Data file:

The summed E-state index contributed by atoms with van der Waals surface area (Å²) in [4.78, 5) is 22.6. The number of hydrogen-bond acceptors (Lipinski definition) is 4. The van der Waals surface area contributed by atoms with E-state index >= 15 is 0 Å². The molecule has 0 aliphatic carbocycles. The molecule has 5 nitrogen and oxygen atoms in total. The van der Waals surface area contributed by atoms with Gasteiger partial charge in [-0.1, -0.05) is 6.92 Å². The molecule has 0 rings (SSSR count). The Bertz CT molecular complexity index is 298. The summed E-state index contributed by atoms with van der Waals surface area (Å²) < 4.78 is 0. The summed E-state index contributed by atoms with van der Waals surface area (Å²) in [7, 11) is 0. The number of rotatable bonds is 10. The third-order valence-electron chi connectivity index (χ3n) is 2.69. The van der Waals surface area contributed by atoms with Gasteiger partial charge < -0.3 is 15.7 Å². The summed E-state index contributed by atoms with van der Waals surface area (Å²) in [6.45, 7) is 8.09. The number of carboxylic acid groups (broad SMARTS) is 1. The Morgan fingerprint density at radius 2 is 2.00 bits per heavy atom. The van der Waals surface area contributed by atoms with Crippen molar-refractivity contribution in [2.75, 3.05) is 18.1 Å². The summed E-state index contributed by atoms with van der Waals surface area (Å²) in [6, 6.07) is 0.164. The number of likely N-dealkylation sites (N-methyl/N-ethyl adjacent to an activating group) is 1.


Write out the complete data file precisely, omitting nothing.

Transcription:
The summed E-state index contributed by atoms with van der Waals surface area (Å²) in [4.78, 5) is 22.6. The number of hydrogen-bond acceptors (Lipinski definition) is 4. The van der Waals surface area contributed by atoms with E-state index >= 15 is 0 Å². The molecule has 0 aliphatic carbocycles. The molecule has 5 nitrogen and oxygen atoms in total. The van der Waals surface area contributed by atoms with Gasteiger partial charge in [-0.1, -0.05) is 6.92 Å². The molecule has 0 rings (SSSR count). The Bertz CT molecular complexity index is 298. The summed E-state index contributed by atoms with van der Waals surface area (Å²) < 4.78 is 0. The summed E-state index contributed by atoms with van der Waals surface area (Å²) in [7, 11) is 0. The number of rotatable bonds is 10. The third-order valence-electron chi connectivity index (χ3n) is 2.69. The van der Waals surface area contributed by atoms with Gasteiger partial charge < -0.3 is 15.7 Å². The summed E-state index contributed by atoms with van der Waals surface area (Å²) in [6.45, 7) is 8.09. The number of carboxylic acid groups (broad SMARTS) is 1. The Morgan fingerprint density at radius 2 is 2.00 bits per heavy atom. The van der Waals surface area contributed by atoms with Crippen molar-refractivity contribution in [2.75, 3.05) is 18.1 Å². The summed E-state index contributed by atoms with van der Waals surface area (Å²) in [6, 6.07) is 0.164. The number of likely N-dealkylation sites (N-methyl/N-ethyl adjacent to an activating group) is 1.